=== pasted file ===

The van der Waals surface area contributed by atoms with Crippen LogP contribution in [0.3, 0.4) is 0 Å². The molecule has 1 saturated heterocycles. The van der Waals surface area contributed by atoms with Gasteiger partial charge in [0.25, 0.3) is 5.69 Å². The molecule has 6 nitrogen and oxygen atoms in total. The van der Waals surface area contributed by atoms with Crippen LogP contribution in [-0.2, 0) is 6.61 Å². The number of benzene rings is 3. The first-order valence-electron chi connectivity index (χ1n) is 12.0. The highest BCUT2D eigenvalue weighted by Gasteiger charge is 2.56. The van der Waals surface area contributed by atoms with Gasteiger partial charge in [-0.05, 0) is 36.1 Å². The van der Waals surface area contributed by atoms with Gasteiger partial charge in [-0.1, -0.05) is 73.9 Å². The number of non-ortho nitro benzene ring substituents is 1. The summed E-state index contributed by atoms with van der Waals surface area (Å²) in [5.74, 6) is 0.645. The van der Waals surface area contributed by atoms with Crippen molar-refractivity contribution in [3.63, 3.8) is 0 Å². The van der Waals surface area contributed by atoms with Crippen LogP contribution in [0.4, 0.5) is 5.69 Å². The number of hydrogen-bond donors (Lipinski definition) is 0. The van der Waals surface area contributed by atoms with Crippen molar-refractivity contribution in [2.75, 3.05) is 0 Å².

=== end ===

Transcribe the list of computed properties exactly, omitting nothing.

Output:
The van der Waals surface area contributed by atoms with Crippen LogP contribution in [0.3, 0.4) is 0 Å². The molecule has 1 saturated heterocycles. The van der Waals surface area contributed by atoms with Gasteiger partial charge in [0.25, 0.3) is 5.69 Å². The molecule has 6 nitrogen and oxygen atoms in total. The van der Waals surface area contributed by atoms with Crippen LogP contribution in [-0.2, 0) is 6.61 Å². The number of benzene rings is 3. The first-order valence-electron chi connectivity index (χ1n) is 12.0. The highest BCUT2D eigenvalue weighted by Gasteiger charge is 2.56. The van der Waals surface area contributed by atoms with Gasteiger partial charge in [-0.05, 0) is 36.1 Å². The van der Waals surface area contributed by atoms with Gasteiger partial charge in [-0.1, -0.05) is 73.9 Å². The number of non-ortho nitro benzene ring substituents is 1. The summed E-state index contributed by atoms with van der Waals surface area (Å²) in [5.74, 6) is 0.645. The van der Waals surface area contributed by atoms with Crippen molar-refractivity contribution in [3.63, 3.8) is 0 Å². The van der Waals surface area contributed by atoms with Crippen LogP contribution in [0.4, 0.5) is 5.69 Å². The number of hydrogen-bond donors (Lipinski definition) is 0. The van der Waals surface area contributed by atoms with Crippen molar-refractivity contribution in [2.75, 3.05) is 0 Å².